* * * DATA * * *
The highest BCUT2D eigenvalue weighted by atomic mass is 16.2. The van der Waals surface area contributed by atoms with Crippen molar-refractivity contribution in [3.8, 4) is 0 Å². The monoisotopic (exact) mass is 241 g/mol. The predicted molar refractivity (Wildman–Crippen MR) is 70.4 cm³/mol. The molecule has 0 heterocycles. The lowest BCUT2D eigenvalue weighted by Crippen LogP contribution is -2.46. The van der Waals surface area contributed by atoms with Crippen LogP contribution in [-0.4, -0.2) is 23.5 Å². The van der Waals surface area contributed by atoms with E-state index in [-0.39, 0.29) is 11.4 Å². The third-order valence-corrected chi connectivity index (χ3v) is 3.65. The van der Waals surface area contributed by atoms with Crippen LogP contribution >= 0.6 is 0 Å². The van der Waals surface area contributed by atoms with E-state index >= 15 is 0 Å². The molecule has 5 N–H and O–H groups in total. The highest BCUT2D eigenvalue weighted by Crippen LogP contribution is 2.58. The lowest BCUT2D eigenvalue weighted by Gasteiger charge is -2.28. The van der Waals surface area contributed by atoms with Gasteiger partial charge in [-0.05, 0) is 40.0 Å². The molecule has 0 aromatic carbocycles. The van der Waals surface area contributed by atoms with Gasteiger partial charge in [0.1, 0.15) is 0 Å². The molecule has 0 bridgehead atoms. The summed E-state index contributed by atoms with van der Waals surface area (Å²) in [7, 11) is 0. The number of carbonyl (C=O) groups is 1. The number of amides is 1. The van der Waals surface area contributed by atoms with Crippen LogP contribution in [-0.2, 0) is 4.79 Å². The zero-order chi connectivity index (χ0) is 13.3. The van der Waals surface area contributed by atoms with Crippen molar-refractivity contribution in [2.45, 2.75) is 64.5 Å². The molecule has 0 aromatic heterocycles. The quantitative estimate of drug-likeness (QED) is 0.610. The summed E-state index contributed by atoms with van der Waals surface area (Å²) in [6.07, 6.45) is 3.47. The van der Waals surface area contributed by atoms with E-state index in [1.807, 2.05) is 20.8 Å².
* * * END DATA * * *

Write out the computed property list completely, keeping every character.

The highest BCUT2D eigenvalue weighted by atomic mass is 16.2. The van der Waals surface area contributed by atoms with Crippen molar-refractivity contribution in [3.8, 4) is 0 Å². The monoisotopic (exact) mass is 241 g/mol. The predicted molar refractivity (Wildman–Crippen MR) is 70.4 cm³/mol. The molecule has 0 heterocycles. The lowest BCUT2D eigenvalue weighted by Crippen LogP contribution is -2.46. The van der Waals surface area contributed by atoms with Crippen LogP contribution in [-0.4, -0.2) is 23.5 Å². The van der Waals surface area contributed by atoms with E-state index in [-0.39, 0.29) is 11.4 Å². The third-order valence-corrected chi connectivity index (χ3v) is 3.65. The van der Waals surface area contributed by atoms with Crippen LogP contribution >= 0.6 is 0 Å². The van der Waals surface area contributed by atoms with E-state index >= 15 is 0 Å². The molecule has 5 N–H and O–H groups in total. The highest BCUT2D eigenvalue weighted by Crippen LogP contribution is 2.58. The lowest BCUT2D eigenvalue weighted by Gasteiger charge is -2.28. The van der Waals surface area contributed by atoms with Gasteiger partial charge in [-0.05, 0) is 40.0 Å². The molecule has 0 aromatic carbocycles. The van der Waals surface area contributed by atoms with Gasteiger partial charge in [0.1, 0.15) is 0 Å². The molecule has 0 bridgehead atoms. The summed E-state index contributed by atoms with van der Waals surface area (Å²) in [7, 11) is 0. The number of carbonyl (C=O) groups is 1. The number of amides is 1. The van der Waals surface area contributed by atoms with Crippen LogP contribution in [-0.2, 0) is 4.79 Å². The zero-order chi connectivity index (χ0) is 13.3. The van der Waals surface area contributed by atoms with Crippen molar-refractivity contribution in [2.45, 2.75) is 64.5 Å². The molecule has 0 aromatic heterocycles. The quantitative estimate of drug-likeness (QED) is 0.610. The summed E-state index contributed by atoms with van der Waals surface area (Å²) in [6.07, 6.45) is 3.47. The van der Waals surface area contributed by atoms with E-state index in [1.807, 2.05) is 20.8 Å².